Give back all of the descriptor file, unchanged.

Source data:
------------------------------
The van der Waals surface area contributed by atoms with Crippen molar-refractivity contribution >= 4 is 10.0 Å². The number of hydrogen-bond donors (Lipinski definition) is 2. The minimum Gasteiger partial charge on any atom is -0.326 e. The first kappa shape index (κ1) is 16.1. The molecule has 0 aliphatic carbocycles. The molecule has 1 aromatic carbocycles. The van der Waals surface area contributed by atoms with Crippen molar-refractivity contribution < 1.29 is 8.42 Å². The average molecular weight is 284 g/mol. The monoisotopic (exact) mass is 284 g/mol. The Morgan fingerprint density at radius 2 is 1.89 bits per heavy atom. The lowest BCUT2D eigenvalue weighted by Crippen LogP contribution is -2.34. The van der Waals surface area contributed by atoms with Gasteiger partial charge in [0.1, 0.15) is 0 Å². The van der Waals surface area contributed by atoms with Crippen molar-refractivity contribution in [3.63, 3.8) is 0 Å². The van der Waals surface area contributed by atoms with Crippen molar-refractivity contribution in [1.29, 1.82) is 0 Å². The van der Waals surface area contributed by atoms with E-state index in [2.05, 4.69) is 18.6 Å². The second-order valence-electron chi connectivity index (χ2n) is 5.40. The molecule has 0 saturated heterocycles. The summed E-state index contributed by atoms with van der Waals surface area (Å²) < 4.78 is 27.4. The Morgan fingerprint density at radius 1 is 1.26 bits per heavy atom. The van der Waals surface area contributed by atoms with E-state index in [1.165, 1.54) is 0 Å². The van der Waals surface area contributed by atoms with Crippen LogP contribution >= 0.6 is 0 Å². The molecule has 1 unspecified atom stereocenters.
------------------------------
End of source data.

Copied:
The van der Waals surface area contributed by atoms with Crippen molar-refractivity contribution >= 4 is 10.0 Å². The number of hydrogen-bond donors (Lipinski definition) is 2. The minimum Gasteiger partial charge on any atom is -0.326 e. The first kappa shape index (κ1) is 16.1. The molecule has 0 aliphatic carbocycles. The molecule has 1 aromatic carbocycles. The van der Waals surface area contributed by atoms with Crippen molar-refractivity contribution < 1.29 is 8.42 Å². The average molecular weight is 284 g/mol. The monoisotopic (exact) mass is 284 g/mol. The Morgan fingerprint density at radius 2 is 1.89 bits per heavy atom. The lowest BCUT2D eigenvalue weighted by Crippen LogP contribution is -2.34. The van der Waals surface area contributed by atoms with Gasteiger partial charge in [0.1, 0.15) is 0 Å². The van der Waals surface area contributed by atoms with Crippen molar-refractivity contribution in [3.63, 3.8) is 0 Å². The van der Waals surface area contributed by atoms with Crippen molar-refractivity contribution in [1.29, 1.82) is 0 Å². The van der Waals surface area contributed by atoms with E-state index in [2.05, 4.69) is 18.6 Å². The second-order valence-electron chi connectivity index (χ2n) is 5.40. The molecule has 0 saturated heterocycles. The summed E-state index contributed by atoms with van der Waals surface area (Å²) < 4.78 is 27.4. The Morgan fingerprint density at radius 1 is 1.26 bits per heavy atom. The van der Waals surface area contributed by atoms with E-state index in [1.165, 1.54) is 0 Å². The van der Waals surface area contributed by atoms with Crippen LogP contribution >= 0.6 is 0 Å². The molecule has 1 unspecified atom stereocenters.